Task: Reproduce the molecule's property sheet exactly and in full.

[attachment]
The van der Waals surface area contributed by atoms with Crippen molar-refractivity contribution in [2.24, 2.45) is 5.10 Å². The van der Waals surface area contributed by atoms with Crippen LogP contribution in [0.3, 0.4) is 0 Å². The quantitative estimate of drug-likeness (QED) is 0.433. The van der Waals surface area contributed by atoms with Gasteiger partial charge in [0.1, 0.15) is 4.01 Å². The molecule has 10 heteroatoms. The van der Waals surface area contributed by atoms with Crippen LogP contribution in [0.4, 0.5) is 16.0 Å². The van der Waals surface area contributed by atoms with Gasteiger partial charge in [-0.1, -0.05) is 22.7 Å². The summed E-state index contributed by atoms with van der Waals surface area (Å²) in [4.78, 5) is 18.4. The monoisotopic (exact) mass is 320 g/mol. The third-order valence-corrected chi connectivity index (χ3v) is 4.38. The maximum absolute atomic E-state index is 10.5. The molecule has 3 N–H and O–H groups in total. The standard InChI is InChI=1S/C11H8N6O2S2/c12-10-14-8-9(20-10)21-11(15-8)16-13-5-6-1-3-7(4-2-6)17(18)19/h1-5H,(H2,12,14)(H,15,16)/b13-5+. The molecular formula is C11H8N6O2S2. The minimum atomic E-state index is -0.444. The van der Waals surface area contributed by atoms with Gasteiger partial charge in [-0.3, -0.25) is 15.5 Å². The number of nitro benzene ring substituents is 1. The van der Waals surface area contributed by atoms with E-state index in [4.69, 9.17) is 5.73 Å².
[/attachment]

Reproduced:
The van der Waals surface area contributed by atoms with Crippen molar-refractivity contribution in [2.24, 2.45) is 5.10 Å². The van der Waals surface area contributed by atoms with Crippen LogP contribution in [0.3, 0.4) is 0 Å². The quantitative estimate of drug-likeness (QED) is 0.433. The van der Waals surface area contributed by atoms with Gasteiger partial charge in [0.1, 0.15) is 4.01 Å². The molecule has 10 heteroatoms. The van der Waals surface area contributed by atoms with Crippen LogP contribution in [0.4, 0.5) is 16.0 Å². The van der Waals surface area contributed by atoms with Gasteiger partial charge in [-0.1, -0.05) is 22.7 Å². The summed E-state index contributed by atoms with van der Waals surface area (Å²) in [4.78, 5) is 18.4. The monoisotopic (exact) mass is 320 g/mol. The third-order valence-corrected chi connectivity index (χ3v) is 4.38. The maximum absolute atomic E-state index is 10.5. The molecule has 3 N–H and O–H groups in total. The standard InChI is InChI=1S/C11H8N6O2S2/c12-10-14-8-9(20-10)21-11(15-8)16-13-5-6-1-3-7(4-2-6)17(18)19/h1-5H,(H2,12,14)(H,15,16)/b13-5+. The molecular formula is C11H8N6O2S2. The minimum atomic E-state index is -0.444. The van der Waals surface area contributed by atoms with Gasteiger partial charge in [-0.3, -0.25) is 15.5 Å². The number of nitro benzene ring substituents is 1. The van der Waals surface area contributed by atoms with E-state index in [4.69, 9.17) is 5.73 Å².